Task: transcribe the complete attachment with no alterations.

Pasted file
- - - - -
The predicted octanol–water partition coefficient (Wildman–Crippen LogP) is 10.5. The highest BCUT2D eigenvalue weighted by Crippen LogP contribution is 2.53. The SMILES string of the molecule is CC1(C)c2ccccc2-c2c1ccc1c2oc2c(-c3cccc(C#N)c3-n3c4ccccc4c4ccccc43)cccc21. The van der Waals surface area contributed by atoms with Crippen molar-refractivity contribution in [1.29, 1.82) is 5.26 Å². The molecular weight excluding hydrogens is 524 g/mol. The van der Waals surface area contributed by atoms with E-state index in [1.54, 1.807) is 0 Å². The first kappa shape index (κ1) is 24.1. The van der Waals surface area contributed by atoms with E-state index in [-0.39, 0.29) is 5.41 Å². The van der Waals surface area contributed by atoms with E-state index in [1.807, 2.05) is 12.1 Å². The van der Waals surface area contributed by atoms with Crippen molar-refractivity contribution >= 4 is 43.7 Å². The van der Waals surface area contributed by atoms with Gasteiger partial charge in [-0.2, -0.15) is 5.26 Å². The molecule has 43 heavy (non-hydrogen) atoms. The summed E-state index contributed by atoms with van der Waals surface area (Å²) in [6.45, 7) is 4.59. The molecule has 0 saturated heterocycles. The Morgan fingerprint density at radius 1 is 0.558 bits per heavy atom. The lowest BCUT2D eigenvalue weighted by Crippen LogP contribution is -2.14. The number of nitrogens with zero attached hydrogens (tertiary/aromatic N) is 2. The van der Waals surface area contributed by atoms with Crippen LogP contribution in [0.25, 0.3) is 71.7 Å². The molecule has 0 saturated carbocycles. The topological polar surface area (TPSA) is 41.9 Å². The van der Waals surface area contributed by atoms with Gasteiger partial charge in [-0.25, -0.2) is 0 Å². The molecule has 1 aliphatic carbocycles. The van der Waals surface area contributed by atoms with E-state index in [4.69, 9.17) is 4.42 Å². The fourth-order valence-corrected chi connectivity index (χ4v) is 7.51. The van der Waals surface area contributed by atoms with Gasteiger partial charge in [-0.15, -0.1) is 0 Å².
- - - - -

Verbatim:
The predicted octanol–water partition coefficient (Wildman–Crippen LogP) is 10.5. The highest BCUT2D eigenvalue weighted by Crippen LogP contribution is 2.53. The SMILES string of the molecule is CC1(C)c2ccccc2-c2c1ccc1c2oc2c(-c3cccc(C#N)c3-n3c4ccccc4c4ccccc43)cccc21. The van der Waals surface area contributed by atoms with Crippen molar-refractivity contribution in [1.29, 1.82) is 5.26 Å². The molecular weight excluding hydrogens is 524 g/mol. The van der Waals surface area contributed by atoms with E-state index in [1.54, 1.807) is 0 Å². The first kappa shape index (κ1) is 24.1. The van der Waals surface area contributed by atoms with E-state index in [-0.39, 0.29) is 5.41 Å². The van der Waals surface area contributed by atoms with E-state index in [1.807, 2.05) is 12.1 Å². The van der Waals surface area contributed by atoms with Crippen molar-refractivity contribution >= 4 is 43.7 Å². The van der Waals surface area contributed by atoms with Gasteiger partial charge in [-0.2, -0.15) is 5.26 Å². The molecule has 43 heavy (non-hydrogen) atoms. The summed E-state index contributed by atoms with van der Waals surface area (Å²) in [6.45, 7) is 4.59. The molecule has 0 saturated heterocycles. The Morgan fingerprint density at radius 1 is 0.558 bits per heavy atom. The lowest BCUT2D eigenvalue weighted by Crippen LogP contribution is -2.14. The number of nitrogens with zero attached hydrogens (tertiary/aromatic N) is 2. The van der Waals surface area contributed by atoms with Crippen LogP contribution in [0.25, 0.3) is 71.7 Å². The molecule has 0 saturated carbocycles. The topological polar surface area (TPSA) is 41.9 Å². The van der Waals surface area contributed by atoms with Gasteiger partial charge in [-0.25, -0.2) is 0 Å². The molecule has 1 aliphatic carbocycles. The van der Waals surface area contributed by atoms with E-state index in [4.69, 9.17) is 4.42 Å². The fourth-order valence-corrected chi connectivity index (χ4v) is 7.51. The van der Waals surface area contributed by atoms with Gasteiger partial charge in [-0.15, -0.1) is 0 Å².